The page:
The trend of apologizing for your privilege is still in high gear. The idea is that if you have all the markers of being on the top of society’s food chain, you need to acknowledge that. But once acknowledged, what are you supposed to do about it is just not clear. Actress Rosanna Arquette took to Twitter to confess her privilege, and to repent.

“I’m sorry I was born white and privileged. It disgusts me. And I feel so much shame.” She tweeted earlier this week. Her tweets are now protected, under advisement from the FBI, after she received substantial backlash for the absurdity of her guilt.

Arquette fell into the trap of apologizing for things about herself over which she has no control. In exactly the same way as no one should be judged for the colour of their skin or their socio-economic standing … no one should be judged for the colour of their skin or their socio-economic standing. That we are doing this, as a society, on the regular, is the result of privilege theory, which tells those who have the most that they feel bad about it.

Privilege theory came about with Peggy McIntosh’s now-notorious, listicle style, 1989 essay, White Privilege: Unpacking the Invisible Knapsack. This essay is the foundational text for the miasma of confusion and angst we’re living in where white people who conform to social justice ideology have no idea what they’re supposed to do, what hair shirt they’re supposed to don, or how many lashes they are supposed to inflict upon their entitled white skin before they are relieved of the burden of their whiteness.

The flip side of privilege theory is that we’re supposed to consistently take a person’s external characteristics into account when considering who they are. We are meant to take our own identity into account, and then discern another’s identity, given their external presentation, and then determine what our identity’s relationship is to their identity. The idea here is that we ought to consider the dynamics of our groups’ relationship to each other as opposed to simply meeting each other where we stand.

That’s how Arquette can be ashamed of her privilege. Because in match-ups between her privileged identity and identities that come with less innate privilege, she comes up short on the oppression scale. This way of thinking is divisive and nonsensical. Instead of considering group identities when considering interactions between individuals, we should simply consider the individuals present, and not worry about whatever tribes each person hails from. We used to know this. This was a lesson from the Civil Rights Era that has been thrown under the bus in an effort to right wrongs. Yet some of those wrongs still exist, and the confession of privilege, which has no redemption, compounds it.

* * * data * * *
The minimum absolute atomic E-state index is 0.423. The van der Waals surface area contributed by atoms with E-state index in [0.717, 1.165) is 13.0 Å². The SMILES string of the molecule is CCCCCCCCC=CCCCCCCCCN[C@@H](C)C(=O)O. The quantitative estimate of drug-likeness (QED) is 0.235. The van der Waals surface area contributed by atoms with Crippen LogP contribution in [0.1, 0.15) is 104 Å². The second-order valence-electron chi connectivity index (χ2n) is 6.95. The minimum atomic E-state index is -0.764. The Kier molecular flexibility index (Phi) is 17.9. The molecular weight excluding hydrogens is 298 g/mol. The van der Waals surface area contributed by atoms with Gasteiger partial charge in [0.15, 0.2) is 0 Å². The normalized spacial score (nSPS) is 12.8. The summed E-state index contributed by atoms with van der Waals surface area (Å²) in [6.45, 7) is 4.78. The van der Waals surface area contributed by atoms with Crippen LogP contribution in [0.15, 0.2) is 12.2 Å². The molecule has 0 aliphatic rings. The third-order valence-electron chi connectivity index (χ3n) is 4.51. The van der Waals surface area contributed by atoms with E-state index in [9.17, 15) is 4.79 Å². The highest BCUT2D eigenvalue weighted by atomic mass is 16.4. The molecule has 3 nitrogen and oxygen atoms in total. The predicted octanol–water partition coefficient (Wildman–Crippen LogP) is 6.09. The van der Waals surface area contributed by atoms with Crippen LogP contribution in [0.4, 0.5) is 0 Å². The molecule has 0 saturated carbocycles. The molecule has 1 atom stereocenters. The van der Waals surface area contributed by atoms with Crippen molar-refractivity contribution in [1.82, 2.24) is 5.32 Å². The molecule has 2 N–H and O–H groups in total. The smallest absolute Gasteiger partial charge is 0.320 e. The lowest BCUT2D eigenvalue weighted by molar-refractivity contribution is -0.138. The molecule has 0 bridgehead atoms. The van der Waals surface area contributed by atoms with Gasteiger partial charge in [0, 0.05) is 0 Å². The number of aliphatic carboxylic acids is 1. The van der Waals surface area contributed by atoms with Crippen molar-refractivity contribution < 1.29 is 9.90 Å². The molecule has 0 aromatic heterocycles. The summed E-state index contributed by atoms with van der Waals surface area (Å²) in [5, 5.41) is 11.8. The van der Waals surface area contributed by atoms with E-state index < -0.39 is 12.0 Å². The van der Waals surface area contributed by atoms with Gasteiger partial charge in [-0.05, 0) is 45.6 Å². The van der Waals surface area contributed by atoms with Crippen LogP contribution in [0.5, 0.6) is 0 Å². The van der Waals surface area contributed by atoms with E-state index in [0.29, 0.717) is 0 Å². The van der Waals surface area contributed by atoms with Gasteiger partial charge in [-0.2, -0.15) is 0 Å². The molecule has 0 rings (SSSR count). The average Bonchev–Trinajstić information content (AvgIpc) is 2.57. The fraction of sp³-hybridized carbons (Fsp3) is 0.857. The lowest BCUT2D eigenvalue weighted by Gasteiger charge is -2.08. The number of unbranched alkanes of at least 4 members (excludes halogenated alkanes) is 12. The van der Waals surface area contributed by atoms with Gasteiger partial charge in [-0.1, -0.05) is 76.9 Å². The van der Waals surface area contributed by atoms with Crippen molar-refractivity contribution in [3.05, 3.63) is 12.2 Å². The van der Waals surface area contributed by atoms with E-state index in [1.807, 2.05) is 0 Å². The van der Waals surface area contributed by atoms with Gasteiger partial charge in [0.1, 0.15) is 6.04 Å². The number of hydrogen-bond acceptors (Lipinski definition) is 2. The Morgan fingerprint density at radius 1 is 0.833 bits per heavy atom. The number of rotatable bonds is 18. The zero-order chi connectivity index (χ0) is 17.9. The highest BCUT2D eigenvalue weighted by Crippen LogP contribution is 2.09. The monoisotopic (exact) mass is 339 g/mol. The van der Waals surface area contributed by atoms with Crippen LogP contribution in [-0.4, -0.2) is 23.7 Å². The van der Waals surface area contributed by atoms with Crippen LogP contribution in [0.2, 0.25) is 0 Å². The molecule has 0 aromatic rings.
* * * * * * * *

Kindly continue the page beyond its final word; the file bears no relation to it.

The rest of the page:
While Arquette apologized, pop singer Iggy Azalea absolutely refused to. She was accused of cultural appropriation, which is something only a privileged person can be accused of. The idea here is that a privileged person can adopt, or appropriate, elements of a culture that not only doesn’t match their group identity but are an expression of an identity whose group is more marginalized. Azalea experienced backlash because she is a white, Australian singer who sings using a “blaccent,” which is not native to her home of Mullumbimby, ­Australia.

Back in 2013 when Azalea was first asked about her penchant for making the kind of music she liked regardless of it being in the internationally recognizable tradition of African American music, she apologized for some offensive lyrics, but didn’t apologize for her style. She still won’t. When asked about it in a recent interview with Cosmopolitan magazine, she said “I’m still going to make the same type of music and still be ridiculous and larger than life,” she says. “So I can’t be that fucking sorry about it.”

Whatever you think of Azalea’s music, her willingness to stand up for her work in the face of accusations that she shouldn’t be making it, not because it isn’t good but because of who she is and what her group identity signifies, is admirable. These accusations that a person shouldn’t create art or engage in activities simply because it is perceived to not match their identity is anti-individualist and anathema to free expression. 

Privilege theory isn’t wrong, but it’s a way of looking at things, not a solution. We can be aware of our relative standing with regard to group identities in society, but we shouldn’t use it to make any actionable determinations. Privilege theory, like critical race and gender theory, or a pair of rose coloured glasses, is a way to look at the world, a lens through which to consider systems and trends in culture, but it is not the way out. 

Confessing privilege may be all the rage, and it may make rich white people feel better about living within the bubble of their privilege to let the public know that they know how much they feel bad about it, but they may as well just type #blessed. The privilege confession is one without redemption, it’s an admission of guilt where there should be none. Instead of spilling your shame over things about yourself that you can’t control, be kind, accept people where they stand, and don’t judge individuals based on appearances, or perceptions of group identities.